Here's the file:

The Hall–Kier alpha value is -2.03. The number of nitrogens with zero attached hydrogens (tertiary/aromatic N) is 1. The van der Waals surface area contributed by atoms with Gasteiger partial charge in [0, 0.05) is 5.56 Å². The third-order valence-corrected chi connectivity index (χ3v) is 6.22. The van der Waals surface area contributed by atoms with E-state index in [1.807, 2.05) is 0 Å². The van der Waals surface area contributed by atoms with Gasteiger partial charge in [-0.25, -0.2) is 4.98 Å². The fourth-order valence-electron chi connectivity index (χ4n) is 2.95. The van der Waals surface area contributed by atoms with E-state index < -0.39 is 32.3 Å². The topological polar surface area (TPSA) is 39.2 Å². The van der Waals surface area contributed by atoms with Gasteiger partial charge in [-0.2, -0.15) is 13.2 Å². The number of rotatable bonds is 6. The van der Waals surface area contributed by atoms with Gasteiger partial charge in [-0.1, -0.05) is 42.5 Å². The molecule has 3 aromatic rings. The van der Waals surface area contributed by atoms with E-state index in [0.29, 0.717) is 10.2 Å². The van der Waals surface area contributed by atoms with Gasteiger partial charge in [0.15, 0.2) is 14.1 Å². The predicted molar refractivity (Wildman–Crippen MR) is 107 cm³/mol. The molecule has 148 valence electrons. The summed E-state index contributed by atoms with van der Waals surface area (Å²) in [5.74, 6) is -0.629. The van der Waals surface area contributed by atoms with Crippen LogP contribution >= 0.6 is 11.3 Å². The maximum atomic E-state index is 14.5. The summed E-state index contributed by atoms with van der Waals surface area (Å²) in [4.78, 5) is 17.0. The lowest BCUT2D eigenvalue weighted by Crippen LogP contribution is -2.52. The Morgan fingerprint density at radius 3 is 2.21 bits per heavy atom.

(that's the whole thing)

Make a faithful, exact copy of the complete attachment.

The Hall–Kier alpha value is -2.03. The number of nitrogens with zero attached hydrogens (tertiary/aromatic N) is 1. The van der Waals surface area contributed by atoms with Gasteiger partial charge in [0, 0.05) is 5.56 Å². The third-order valence-corrected chi connectivity index (χ3v) is 6.22. The van der Waals surface area contributed by atoms with E-state index in [1.807, 2.05) is 0 Å². The van der Waals surface area contributed by atoms with Gasteiger partial charge in [-0.25, -0.2) is 4.98 Å². The fourth-order valence-electron chi connectivity index (χ4n) is 2.95. The van der Waals surface area contributed by atoms with E-state index < -0.39 is 32.3 Å². The topological polar surface area (TPSA) is 39.2 Å². The van der Waals surface area contributed by atoms with Gasteiger partial charge in [-0.2, -0.15) is 13.2 Å². The number of rotatable bonds is 6. The van der Waals surface area contributed by atoms with Gasteiger partial charge in [-0.1, -0.05) is 42.5 Å². The molecule has 3 aromatic rings. The van der Waals surface area contributed by atoms with E-state index in [0.29, 0.717) is 10.2 Å². The van der Waals surface area contributed by atoms with Gasteiger partial charge in [0.15, 0.2) is 14.1 Å². The predicted molar refractivity (Wildman–Crippen MR) is 107 cm³/mol. The molecule has 148 valence electrons. The summed E-state index contributed by atoms with van der Waals surface area (Å²) in [5.74, 6) is -0.629. The van der Waals surface area contributed by atoms with Crippen LogP contribution >= 0.6 is 11.3 Å². The maximum atomic E-state index is 14.5. The summed E-state index contributed by atoms with van der Waals surface area (Å²) in [4.78, 5) is 17.0. The lowest BCUT2D eigenvalue weighted by Crippen LogP contribution is -2.52. The Morgan fingerprint density at radius 3 is 2.21 bits per heavy atom.